But sometimes, there are questions over the definition of terms when it comes to unit testing.  For instance, what, exactly, is a “unit”?  What does “mocking” mean?  How do I know whether I actually am doing unit testing?  In this article, I try to clear up some of those definitions.

What is a “Unit”?

The first question that comes up when discussing unit testing is, well, what is a unit?  You can’t do unit testing without knowing what a unit is.

When it comes to unit testing, I view a “unit” as any discreet  module of code that can be tested in isolation.  It can be something as simple as a stand-alone routine (think StringReplace or IncMonth), but normally it will be a single class and its methods.  A class is the basic, discrete code entity of modern languages. In Delphi, classes (and records which are conceptually very similar) are the base building blocks of your code.  They are the data structures that, when used together, form a system. 

In the world of unit testing, that class is generally referred to as the “Class Under Test (CUT)” or the “System Under Test”.  You’ll see those terms used extensively – to the point where it is strongly recommended that you use CUT as the variable name for your classes being tested.

Definition:  A unit is any code entity that can be tested in isolation, usually a class. 

Am I Actually Doing Unit Testing?

So when you are doing unit testing, you are generally testing classes. (And for the sake of the discussion, that will be the assumption hereafter…)  But the key thing to note is that when unit testing a class, you are unit testing the given class and only the given class.   Unit testing is always done in isolation – that is, the class under test needs to be completely isolated from any other classes or any other systems.  If you are testing a class and you need some external entity, then you are no longer unit testing.  A class is only “testable” when it’s dependencies can be and are “faked'”, and thus tested without any of its real external dependencies.  So if you are running what you think is a unit test, and that test needs to access a database, a file system, or any other external system, then you have stopped doing unit testing and you’ve started doing integration testing.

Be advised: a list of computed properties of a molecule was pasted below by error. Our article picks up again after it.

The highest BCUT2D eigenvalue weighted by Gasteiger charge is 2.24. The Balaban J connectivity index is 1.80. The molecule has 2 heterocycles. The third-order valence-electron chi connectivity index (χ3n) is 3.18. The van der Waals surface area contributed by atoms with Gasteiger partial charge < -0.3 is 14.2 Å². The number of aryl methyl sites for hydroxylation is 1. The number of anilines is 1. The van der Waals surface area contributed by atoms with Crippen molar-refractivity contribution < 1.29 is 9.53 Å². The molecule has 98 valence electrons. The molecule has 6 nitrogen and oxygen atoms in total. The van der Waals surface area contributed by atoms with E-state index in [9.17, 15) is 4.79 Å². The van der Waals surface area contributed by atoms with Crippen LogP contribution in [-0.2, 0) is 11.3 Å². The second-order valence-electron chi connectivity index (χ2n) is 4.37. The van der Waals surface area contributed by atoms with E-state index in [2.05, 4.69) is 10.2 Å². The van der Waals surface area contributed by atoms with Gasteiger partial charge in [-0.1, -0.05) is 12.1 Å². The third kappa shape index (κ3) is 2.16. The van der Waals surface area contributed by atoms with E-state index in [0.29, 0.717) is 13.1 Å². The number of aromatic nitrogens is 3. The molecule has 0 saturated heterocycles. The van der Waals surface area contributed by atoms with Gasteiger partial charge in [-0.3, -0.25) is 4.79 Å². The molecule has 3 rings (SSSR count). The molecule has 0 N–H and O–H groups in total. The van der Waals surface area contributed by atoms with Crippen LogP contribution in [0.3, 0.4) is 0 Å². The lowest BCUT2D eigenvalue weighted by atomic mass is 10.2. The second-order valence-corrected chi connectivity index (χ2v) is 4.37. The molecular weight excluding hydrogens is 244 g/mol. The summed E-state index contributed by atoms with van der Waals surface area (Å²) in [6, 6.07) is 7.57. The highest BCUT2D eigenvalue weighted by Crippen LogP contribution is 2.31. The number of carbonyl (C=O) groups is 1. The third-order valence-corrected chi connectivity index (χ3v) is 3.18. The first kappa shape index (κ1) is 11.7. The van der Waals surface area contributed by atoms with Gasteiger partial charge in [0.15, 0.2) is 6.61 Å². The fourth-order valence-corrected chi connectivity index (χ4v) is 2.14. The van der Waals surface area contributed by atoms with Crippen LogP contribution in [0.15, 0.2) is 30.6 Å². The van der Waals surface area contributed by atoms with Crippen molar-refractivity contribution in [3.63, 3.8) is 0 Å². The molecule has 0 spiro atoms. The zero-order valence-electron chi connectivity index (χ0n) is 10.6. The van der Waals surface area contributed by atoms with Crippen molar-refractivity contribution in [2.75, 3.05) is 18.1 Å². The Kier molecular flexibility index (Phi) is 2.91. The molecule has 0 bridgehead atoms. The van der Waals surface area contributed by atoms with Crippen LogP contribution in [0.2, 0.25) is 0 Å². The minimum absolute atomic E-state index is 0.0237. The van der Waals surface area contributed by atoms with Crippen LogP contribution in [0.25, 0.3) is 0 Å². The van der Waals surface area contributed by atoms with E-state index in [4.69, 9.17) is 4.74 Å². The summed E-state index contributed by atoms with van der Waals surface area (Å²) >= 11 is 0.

One thing I want to be clear about:  There’s no shame in doing integration testing.  Integration testing is really important and should be done.  Unit testing frameworks are often a very good way to do integration testing.  I don’t want to leave folks with the impression that because integration is not unit testing, you shouldn’t be doing it – quite the contrary.   Nevertheless, it is an important distinction.  The point here is to recognize what unit tests are and to strive to write them when it is intended to write them. By all means, write integration tests, but don’t write then in lieu of unit testing. 

Think of it this way:  Every unit test framework – DUnit included – creates a test executable.  If you can’t take that test executable and run it successfully on your mother’s computer in a directory that is read only, then you aren’t unit testing anymore. 

Definition: Unit testing is the act of testing a single class in isolation, completely apart from any of it’s actual dependencies.

Definition: Integration testing is the act of testing a single class along with one or more of its actual external dependencies.

What is an Isolation Framework?

Commonly, developers have used the term “mocking framework” to describe code that provides faking services to allow classes to be tested in isolation.  However, as we’ll see below, a “mock” is actually a specific kind of fake class, along with stubs.  Thus, it is probably more accurate to use the term “Isolation Framework” instead of “Mocking Framework”.  A good isolation framework will allow for the easy creation of both types of fakes – mocks and stubs.